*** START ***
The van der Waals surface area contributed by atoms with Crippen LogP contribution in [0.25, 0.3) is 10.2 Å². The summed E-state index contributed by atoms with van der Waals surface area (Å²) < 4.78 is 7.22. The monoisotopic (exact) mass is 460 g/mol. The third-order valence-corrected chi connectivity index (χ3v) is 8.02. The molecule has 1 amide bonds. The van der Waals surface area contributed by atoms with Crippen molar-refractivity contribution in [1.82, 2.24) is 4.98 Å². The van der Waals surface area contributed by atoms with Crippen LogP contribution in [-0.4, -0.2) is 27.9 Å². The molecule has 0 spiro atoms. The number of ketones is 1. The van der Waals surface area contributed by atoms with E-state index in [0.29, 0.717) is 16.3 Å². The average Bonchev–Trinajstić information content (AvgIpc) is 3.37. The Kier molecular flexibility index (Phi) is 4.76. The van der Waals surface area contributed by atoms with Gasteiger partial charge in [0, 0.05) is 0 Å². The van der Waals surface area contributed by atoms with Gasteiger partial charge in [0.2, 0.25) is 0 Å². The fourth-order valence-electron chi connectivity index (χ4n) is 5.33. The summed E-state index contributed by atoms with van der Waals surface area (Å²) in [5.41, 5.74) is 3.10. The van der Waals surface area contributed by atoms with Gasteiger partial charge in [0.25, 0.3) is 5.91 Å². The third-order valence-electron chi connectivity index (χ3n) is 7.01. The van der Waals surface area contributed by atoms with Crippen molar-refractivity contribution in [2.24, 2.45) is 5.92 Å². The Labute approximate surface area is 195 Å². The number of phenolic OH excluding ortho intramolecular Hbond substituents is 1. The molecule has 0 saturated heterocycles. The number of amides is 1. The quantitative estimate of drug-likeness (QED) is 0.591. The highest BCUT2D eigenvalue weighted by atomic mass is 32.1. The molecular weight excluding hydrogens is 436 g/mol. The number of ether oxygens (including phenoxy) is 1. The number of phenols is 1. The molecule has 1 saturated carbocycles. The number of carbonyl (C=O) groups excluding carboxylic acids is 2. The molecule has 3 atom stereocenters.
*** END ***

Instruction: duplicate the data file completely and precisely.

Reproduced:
The van der Waals surface area contributed by atoms with Crippen LogP contribution in [0.25, 0.3) is 10.2 Å². The summed E-state index contributed by atoms with van der Waals surface area (Å²) < 4.78 is 7.22. The monoisotopic (exact) mass is 460 g/mol. The third-order valence-corrected chi connectivity index (χ3v) is 8.02. The molecule has 1 amide bonds. The van der Waals surface area contributed by atoms with Crippen molar-refractivity contribution in [1.82, 2.24) is 4.98 Å². The van der Waals surface area contributed by atoms with Crippen LogP contribution in [-0.4, -0.2) is 27.9 Å². The molecule has 0 spiro atoms. The number of ketones is 1. The van der Waals surface area contributed by atoms with E-state index in [0.29, 0.717) is 16.3 Å². The average Bonchev–Trinajstić information content (AvgIpc) is 3.37. The Kier molecular flexibility index (Phi) is 4.76. The van der Waals surface area contributed by atoms with Gasteiger partial charge in [0, 0.05) is 0 Å². The van der Waals surface area contributed by atoms with Gasteiger partial charge in [0.2, 0.25) is 0 Å². The fourth-order valence-electron chi connectivity index (χ4n) is 5.33. The summed E-state index contributed by atoms with van der Waals surface area (Å²) in [5.41, 5.74) is 3.10. The van der Waals surface area contributed by atoms with Gasteiger partial charge in [0.25, 0.3) is 5.91 Å². The third-order valence-electron chi connectivity index (χ3n) is 7.01. The van der Waals surface area contributed by atoms with Crippen molar-refractivity contribution in [2.24, 2.45) is 5.92 Å². The Labute approximate surface area is 195 Å². The number of phenolic OH excluding ortho intramolecular Hbond substituents is 1. The molecule has 0 saturated heterocycles. The number of amides is 1. The quantitative estimate of drug-likeness (QED) is 0.591. The highest BCUT2D eigenvalue weighted by atomic mass is 32.1. The molecular weight excluding hydrogens is 436 g/mol. The number of ether oxygens (including phenoxy) is 1. The number of phenols is 1. The molecule has 1 saturated carbocycles. The number of carbonyl (C=O) groups excluding carboxylic acids is 2. The molecule has 3 atom stereocenters.